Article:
1

I'm a beginner.

Could you tell me why this script works even though the i variable is not defined in the ip not in i case?

The script compares a list of ARP table match_data (which I get from a paramiko ssh connection), and my ip list match_ip. I just want to print the IP MAC, and if the IP is not in the ARP list table to print ip + "NO MAC ADDRESS".

for ip in match_ip:
    for i in match_data:
        if ip in i:
            print  re.search((ip+'\s+'),i).group(0),mac.search(i).group(0)
            break
    if ip not in i:
        print ip + '           NO MAC ADDRESS'

Output

C:\Python27\python.exe C:/Python2/Get_mac_from_arp.py
!!!Connecting SSH!!!
10.240.184.103           30e4.db80.b699
10.240.184.104          7c2f.802d.61e5
10.240.184.105          7c2f.8072.40fc
10.240.184.106          e05f.b982.5720
10.240.178.11           NO MAC ADDRESS
10.240.184.177          e05f.b982.5752
10.240.184.178          7c2f.802a.782a
10.240.184.179          30e4.db80.b6ec
10.240.184.180          7c2f.802a.782b

Process finished with exit code 0
6
  • 2
    Please verify that the indentation is correct. – Anton vBR May 11 '18 at 11:23
  • 2
    What do you mean by "the i variable is not defined?" In Python you don't declare variables – John Coleman May 11 '18 at 11:23
  • Why do you say that "the "i" variable is not defined in the (ip not in i) case". i still has the value it had at the end of the for loop. – PM 2Ring May 11 '18 at 11:24
  • Because, given that your indentation is correct, the i in if ip not in i: takes the last value of i it had in for i in match_data: – zipa May 11 '18 at 11:25
  • 1
    i is a very poor name for this variable – Reblochon Masque May 11 '18 at 11:28
1

The name i is still valid at that point. It has the last value that it got assigned in the for loop. However, there's no need to actually have that if test following the loop. Python for and while loops take an optional else clause which is entered if the loop terminates normally, i.e. it isn't exited early due to a break statement (or a return statement).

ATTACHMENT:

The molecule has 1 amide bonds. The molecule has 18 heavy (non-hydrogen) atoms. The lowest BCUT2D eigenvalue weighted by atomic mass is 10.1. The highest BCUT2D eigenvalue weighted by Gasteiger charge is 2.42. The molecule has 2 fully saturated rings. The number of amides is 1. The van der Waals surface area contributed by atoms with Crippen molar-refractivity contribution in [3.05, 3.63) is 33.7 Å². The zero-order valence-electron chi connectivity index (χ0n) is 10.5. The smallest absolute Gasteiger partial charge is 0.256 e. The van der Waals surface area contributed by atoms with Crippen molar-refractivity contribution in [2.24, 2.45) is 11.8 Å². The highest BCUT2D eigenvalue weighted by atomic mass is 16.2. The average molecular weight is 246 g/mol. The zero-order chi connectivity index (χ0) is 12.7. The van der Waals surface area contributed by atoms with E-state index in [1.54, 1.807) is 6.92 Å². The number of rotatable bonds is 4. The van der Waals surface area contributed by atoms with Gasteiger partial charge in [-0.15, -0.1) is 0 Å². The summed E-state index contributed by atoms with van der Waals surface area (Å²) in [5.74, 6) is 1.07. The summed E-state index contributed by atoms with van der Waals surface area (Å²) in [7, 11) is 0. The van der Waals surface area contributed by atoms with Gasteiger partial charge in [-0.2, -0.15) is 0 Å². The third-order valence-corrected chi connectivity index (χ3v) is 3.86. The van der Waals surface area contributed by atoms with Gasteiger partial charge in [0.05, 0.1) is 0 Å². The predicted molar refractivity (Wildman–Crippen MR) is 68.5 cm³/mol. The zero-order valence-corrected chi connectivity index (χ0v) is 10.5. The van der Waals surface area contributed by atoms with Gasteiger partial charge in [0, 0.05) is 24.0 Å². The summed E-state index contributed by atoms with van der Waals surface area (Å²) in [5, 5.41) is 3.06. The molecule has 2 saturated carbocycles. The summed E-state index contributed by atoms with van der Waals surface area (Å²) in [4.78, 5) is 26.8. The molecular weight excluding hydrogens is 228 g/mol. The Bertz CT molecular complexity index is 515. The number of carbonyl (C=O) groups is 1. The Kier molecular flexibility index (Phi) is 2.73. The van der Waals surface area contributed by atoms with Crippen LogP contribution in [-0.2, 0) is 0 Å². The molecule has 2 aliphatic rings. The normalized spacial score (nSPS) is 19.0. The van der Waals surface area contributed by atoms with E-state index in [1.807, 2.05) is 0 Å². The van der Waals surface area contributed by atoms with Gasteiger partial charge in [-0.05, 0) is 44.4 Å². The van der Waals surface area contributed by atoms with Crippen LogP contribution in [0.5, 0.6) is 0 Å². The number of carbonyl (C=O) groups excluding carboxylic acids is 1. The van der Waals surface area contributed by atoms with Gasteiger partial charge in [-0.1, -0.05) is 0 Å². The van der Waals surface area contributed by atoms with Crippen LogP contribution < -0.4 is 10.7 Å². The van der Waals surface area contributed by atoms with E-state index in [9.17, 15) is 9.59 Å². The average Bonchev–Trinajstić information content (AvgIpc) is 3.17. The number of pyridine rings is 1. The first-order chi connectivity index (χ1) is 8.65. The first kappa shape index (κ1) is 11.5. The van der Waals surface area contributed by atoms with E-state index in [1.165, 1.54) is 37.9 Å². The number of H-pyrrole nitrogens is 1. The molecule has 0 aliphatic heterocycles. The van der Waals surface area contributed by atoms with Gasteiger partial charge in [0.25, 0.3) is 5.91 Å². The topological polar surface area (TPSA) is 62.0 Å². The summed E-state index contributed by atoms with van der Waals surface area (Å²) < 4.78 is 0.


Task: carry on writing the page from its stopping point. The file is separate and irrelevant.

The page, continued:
So we can re-write that code as:

for ip in match_ip:
    for i in match_data:
        if ip in i:
            print  re.search((ip+'\s+'),i).group(0),mac.search(i).group(0)
            break
    else:
        # We can only get here if the `break` didn't happen
        print ip + '           NO MAC ADDRESS'

I suppose you expected a for loop to create a new scope, with the loop index and other variables created in the loop only existing in that scope. In some languages (especially those closely related to C) a new block creates a new scope, but that doesn't happen in Python with normal for loops. Python is more conservative with creating scopes, because they aren't as "cheap" to do as they are in C. A function definition creates a new local scope, and so does a class definition. However, a generator expression does run in its own scope, and so does a list comprehension in Python 3, in Python 2 a list comprehension runs in the scope of the surrounding code.

You can read about scopes and namespaces in the official tutorial.


BTW, you should seriously consider migrating to Python 3, Python 2 reaches its official End of Life some time in 2020.

2
  • I just merely understand why the "else" case is not expected under the "if ip in i" as an alternative action =) And why is "break" word is necessary here (without break the script doesnt work properly) – Dover May 11 '18 at 12:50
  • 2
    @Dover The Python interpreter knows that the else belongs to the for and not the preceding if because of the indentation. So you need to be very careful not to mess the indentation up when using else with for or while! The break is necessary because otherwise control will automatically go into the else block when the for terminates. Also break makes the code more efficient because we don't want to keep testing for matches after we've already found a match. – PM 2Ring May 11 '18 at 13:14
1

even though the "i" variable is not defined in the (ip not in i) case?

It is actually defined - by the for i in match_data statement.

4
  • 4
    This is example why one should name their variables properly instead of using i and j in every for loop. – Joonatan Samuel May 11 '18 at 11:27
  • Isnt the last "if" case must be under the "for i in match_data"? – Dover May 11 '18 at 11:29
  • 1
    @Dover Loops do not create a scope in Python – Chris_Rands May 11 '18 at 11:30
  • @Dover: depends on the expected result, but that's another question. Note that if you want it in the inner loop, it would be better written as an else clause. – bruno desthuilliers May 11 '18 at 11:35

Your Answer

By clicking “Post Your Answer”, you agree to our terms of service, privacy policy and cookie policy

Not the answer you're looking for? Browse other questions tagged or ask your own question.